Texas A&M AgriLife experts say awareness, preparedness, precautions reduce risk
While the COVID-19 pandemic has kept many people at home, the fall and winter holidays traditionally are a time for friends and family to gather, and that isn’t expected to change in 2020.
But Texas A&M AgriLife experts say it is important to understand the COVID-19 situation before, during and after an anticipated holiday gathering to determine under what conditions the celebration should continue — or whether it should be postponed or canceled.
The experts also noted those attending holiday celebrations should be aware of any health and safety laws and local or state regulations or guidelines that might affect how the holiday gathering would be held.
Family a ‘desired destination’ during pandemic
“One of the travel trends our research on travel and COVID-19 show is that during the pandemic people have shown an increased desire to be among family, and the holidays provide an opportunity for family gatherings,” said Angela Durko, travel expert and associate professor in the Recreation, Park and Tourism Sciences Department of Texas A&M University’s College of Agriculture and Life Sciences.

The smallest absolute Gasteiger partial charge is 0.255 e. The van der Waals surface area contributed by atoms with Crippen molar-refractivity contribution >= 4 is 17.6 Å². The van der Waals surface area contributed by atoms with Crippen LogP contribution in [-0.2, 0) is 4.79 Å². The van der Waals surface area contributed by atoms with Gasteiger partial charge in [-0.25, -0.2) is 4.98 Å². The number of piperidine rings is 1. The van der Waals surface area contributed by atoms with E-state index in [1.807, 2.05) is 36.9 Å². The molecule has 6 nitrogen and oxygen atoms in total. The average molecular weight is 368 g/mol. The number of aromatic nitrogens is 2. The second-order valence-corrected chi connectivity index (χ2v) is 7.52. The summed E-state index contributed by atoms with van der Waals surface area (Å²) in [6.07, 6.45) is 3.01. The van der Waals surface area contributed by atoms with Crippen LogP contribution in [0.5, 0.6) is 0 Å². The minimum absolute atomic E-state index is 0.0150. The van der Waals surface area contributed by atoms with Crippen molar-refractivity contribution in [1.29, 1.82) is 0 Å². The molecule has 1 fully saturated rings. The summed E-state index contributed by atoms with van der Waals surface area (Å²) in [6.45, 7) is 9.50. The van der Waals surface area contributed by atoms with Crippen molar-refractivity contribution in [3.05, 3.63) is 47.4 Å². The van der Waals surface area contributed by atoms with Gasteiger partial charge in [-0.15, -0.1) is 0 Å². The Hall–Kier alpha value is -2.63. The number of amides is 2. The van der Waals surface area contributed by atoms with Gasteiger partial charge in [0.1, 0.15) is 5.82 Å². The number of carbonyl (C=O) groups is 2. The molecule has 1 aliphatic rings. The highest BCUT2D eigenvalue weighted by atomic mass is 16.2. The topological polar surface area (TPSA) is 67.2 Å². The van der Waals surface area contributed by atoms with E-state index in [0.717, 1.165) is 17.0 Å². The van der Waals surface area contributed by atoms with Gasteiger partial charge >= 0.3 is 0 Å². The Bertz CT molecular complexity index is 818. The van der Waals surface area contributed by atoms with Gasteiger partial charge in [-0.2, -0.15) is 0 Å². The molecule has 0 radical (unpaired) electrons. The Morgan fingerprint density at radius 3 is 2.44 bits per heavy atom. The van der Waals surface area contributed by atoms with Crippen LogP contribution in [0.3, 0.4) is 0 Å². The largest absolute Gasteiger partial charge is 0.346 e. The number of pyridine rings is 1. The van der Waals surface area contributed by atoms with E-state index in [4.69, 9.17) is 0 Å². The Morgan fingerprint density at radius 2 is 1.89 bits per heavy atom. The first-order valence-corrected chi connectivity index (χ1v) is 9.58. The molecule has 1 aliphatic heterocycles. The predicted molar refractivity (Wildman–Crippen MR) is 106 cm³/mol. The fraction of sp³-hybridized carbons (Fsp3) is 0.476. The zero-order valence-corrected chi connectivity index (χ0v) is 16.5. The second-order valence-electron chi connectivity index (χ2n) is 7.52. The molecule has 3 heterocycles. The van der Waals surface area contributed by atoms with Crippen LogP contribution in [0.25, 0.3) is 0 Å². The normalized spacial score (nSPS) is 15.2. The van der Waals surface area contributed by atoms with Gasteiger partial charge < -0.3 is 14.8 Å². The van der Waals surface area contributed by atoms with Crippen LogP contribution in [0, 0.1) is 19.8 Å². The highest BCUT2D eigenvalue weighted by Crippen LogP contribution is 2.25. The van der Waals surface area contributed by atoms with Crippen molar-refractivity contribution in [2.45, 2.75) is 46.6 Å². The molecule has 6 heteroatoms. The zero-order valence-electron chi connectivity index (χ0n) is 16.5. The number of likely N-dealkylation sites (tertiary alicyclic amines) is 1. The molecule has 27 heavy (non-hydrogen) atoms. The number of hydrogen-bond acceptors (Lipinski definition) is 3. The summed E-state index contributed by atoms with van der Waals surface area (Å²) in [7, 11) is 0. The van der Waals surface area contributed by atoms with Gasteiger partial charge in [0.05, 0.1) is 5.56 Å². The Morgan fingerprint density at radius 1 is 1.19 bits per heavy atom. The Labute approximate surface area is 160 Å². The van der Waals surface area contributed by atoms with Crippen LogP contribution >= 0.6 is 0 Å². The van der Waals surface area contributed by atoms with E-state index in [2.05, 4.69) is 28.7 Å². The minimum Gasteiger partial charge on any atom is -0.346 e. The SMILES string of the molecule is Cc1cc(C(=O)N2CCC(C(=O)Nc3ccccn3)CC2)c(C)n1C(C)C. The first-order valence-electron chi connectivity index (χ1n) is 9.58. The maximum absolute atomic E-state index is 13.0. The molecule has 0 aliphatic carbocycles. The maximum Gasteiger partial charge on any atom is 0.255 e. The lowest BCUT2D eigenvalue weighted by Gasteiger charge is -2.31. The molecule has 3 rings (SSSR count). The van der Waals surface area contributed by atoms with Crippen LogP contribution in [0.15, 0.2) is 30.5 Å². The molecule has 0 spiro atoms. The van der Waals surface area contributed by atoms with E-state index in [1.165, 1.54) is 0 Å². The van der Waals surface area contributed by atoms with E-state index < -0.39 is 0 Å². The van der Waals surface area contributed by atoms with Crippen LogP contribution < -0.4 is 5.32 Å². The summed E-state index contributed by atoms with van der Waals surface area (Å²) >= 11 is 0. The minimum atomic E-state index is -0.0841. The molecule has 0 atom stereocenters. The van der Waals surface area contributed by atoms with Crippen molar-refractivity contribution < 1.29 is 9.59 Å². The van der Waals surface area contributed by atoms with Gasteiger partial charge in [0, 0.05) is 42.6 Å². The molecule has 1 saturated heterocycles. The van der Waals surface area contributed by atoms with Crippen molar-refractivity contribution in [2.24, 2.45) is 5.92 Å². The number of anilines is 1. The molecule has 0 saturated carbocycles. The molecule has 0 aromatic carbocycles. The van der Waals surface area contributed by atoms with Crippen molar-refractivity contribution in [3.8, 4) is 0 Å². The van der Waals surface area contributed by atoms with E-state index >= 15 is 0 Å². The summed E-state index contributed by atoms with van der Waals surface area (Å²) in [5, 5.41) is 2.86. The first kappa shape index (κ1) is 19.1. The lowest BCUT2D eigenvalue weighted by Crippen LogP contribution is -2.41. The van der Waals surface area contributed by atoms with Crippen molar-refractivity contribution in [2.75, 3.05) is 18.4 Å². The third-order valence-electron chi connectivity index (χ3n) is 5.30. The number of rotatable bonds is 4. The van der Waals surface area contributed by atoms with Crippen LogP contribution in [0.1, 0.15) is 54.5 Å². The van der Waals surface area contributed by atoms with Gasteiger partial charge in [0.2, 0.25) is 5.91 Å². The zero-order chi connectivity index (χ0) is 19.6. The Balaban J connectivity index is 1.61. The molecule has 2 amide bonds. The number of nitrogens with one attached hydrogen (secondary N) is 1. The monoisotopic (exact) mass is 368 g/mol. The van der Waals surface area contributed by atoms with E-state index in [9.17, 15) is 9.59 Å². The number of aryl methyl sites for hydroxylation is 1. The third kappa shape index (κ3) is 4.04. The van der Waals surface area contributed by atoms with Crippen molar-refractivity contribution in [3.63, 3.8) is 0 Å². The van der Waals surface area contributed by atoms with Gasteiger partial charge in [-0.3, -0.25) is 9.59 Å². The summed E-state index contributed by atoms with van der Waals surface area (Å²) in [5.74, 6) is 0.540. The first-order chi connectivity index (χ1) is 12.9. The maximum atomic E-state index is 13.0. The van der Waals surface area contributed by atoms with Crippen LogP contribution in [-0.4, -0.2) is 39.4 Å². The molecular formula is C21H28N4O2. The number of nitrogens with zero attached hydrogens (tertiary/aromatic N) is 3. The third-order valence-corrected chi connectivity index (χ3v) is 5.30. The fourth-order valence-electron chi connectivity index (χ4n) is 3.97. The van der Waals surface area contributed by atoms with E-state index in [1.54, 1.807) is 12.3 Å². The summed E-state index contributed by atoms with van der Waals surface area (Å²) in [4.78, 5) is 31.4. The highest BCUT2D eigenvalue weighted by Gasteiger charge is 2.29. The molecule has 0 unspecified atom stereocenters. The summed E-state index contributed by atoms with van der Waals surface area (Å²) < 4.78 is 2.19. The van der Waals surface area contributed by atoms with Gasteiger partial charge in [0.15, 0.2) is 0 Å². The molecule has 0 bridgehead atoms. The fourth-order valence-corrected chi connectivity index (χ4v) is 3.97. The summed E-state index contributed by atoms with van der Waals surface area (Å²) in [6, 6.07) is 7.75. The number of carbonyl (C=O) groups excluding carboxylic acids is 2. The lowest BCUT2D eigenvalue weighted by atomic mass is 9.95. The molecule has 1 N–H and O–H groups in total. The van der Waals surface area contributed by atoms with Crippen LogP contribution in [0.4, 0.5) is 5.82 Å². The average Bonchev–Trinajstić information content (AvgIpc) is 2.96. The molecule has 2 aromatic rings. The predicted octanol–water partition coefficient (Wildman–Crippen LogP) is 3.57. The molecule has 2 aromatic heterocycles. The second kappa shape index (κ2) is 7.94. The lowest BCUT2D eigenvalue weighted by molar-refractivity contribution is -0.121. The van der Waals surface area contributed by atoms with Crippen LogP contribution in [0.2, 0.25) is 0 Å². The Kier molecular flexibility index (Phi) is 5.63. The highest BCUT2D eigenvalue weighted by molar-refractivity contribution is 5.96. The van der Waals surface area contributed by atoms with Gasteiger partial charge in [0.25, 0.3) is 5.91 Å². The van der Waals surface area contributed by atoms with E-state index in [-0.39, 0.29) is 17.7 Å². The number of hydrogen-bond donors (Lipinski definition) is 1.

“However, people should consider the factors and actions that could lead to COVID-19 infection and weigh those risks individually and communally before they decide to go forward with any holiday travel to these gatherings,” Durko said.
She said while traveling increases the chance of getting and spreading COVID-19, and staying home is the best way to protect yourself and others, health experts have determined short trips by car with members of your immediate household and minimal stops along the way is a lower-risk means of travel. Those travel options with higher risks include mass transit and flights, especially with one or more stops.
“If you do decide to travel, you should wear a mask, maintain a social distance of at least 6 feet, avoid contact with anyone who appears to be ill, and avoid touching your eyes, nose or mouth,” Durko said. “You should also take and use hand sanitizer and, if there are facilities, take advantage of every opportunity to wash your hands.”
She said if booking a hotel or shared holiday vacation home, check the property’s COVID-19 regulations and operating guidelines.
“Properties throughout the U.S. are operating under different guidelines, so knowing your responsibilities and what the business is doing to protect you are important to reduce the chance of unwanted surprises along your travels,” she said. “Also check the recent user reviews to see if there’s praise or criticism about properties adhering to cleaning policies and mandated guidelines or not.”